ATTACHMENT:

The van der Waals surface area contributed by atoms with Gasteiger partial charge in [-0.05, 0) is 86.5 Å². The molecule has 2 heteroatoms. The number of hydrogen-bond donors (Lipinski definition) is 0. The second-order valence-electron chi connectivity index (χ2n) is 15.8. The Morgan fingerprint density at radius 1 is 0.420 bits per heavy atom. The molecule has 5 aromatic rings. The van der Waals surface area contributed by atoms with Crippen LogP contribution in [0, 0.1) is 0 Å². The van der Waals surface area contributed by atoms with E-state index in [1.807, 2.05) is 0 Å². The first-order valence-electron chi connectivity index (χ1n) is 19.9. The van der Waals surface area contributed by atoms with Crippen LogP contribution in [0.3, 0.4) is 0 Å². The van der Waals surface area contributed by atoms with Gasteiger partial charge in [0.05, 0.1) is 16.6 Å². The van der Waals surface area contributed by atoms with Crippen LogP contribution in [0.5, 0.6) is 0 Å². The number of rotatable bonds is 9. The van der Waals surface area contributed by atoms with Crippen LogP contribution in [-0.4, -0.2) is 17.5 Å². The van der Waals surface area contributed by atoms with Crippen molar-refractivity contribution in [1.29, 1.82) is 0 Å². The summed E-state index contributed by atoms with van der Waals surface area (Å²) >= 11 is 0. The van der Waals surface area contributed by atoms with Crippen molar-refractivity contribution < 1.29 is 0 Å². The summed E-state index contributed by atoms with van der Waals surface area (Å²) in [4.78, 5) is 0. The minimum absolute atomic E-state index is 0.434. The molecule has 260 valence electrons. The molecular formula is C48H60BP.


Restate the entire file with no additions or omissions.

The van der Waals surface area contributed by atoms with Gasteiger partial charge in [-0.05, 0) is 86.5 Å². The molecule has 2 heteroatoms. The number of hydrogen-bond donors (Lipinski definition) is 0. The second-order valence-electron chi connectivity index (χ2n) is 15.8. The Morgan fingerprint density at radius 1 is 0.420 bits per heavy atom. The molecule has 5 aromatic rings. The van der Waals surface area contributed by atoms with Crippen LogP contribution in [0, 0.1) is 0 Å². The van der Waals surface area contributed by atoms with E-state index in [1.807, 2.05) is 0 Å². The first-order valence-electron chi connectivity index (χ1n) is 19.9. The van der Waals surface area contributed by atoms with Crippen LogP contribution in [0.3, 0.4) is 0 Å². The van der Waals surface area contributed by atoms with Gasteiger partial charge in [0.05, 0.1) is 16.6 Å². The van der Waals surface area contributed by atoms with Crippen LogP contribution in [0.5, 0.6) is 0 Å². The number of rotatable bonds is 9. The van der Waals surface area contributed by atoms with Crippen LogP contribution in [-0.4, -0.2) is 17.5 Å². The van der Waals surface area contributed by atoms with Crippen molar-refractivity contribution in [1.29, 1.82) is 0 Å². The summed E-state index contributed by atoms with van der Waals surface area (Å²) >= 11 is 0. The van der Waals surface area contributed by atoms with Crippen molar-refractivity contribution < 1.29 is 0 Å². The summed E-state index contributed by atoms with van der Waals surface area (Å²) in [4.78, 5) is 0. The minimum absolute atomic E-state index is 0.434. The molecule has 260 valence electrons. The molecular formula is C48H60BP.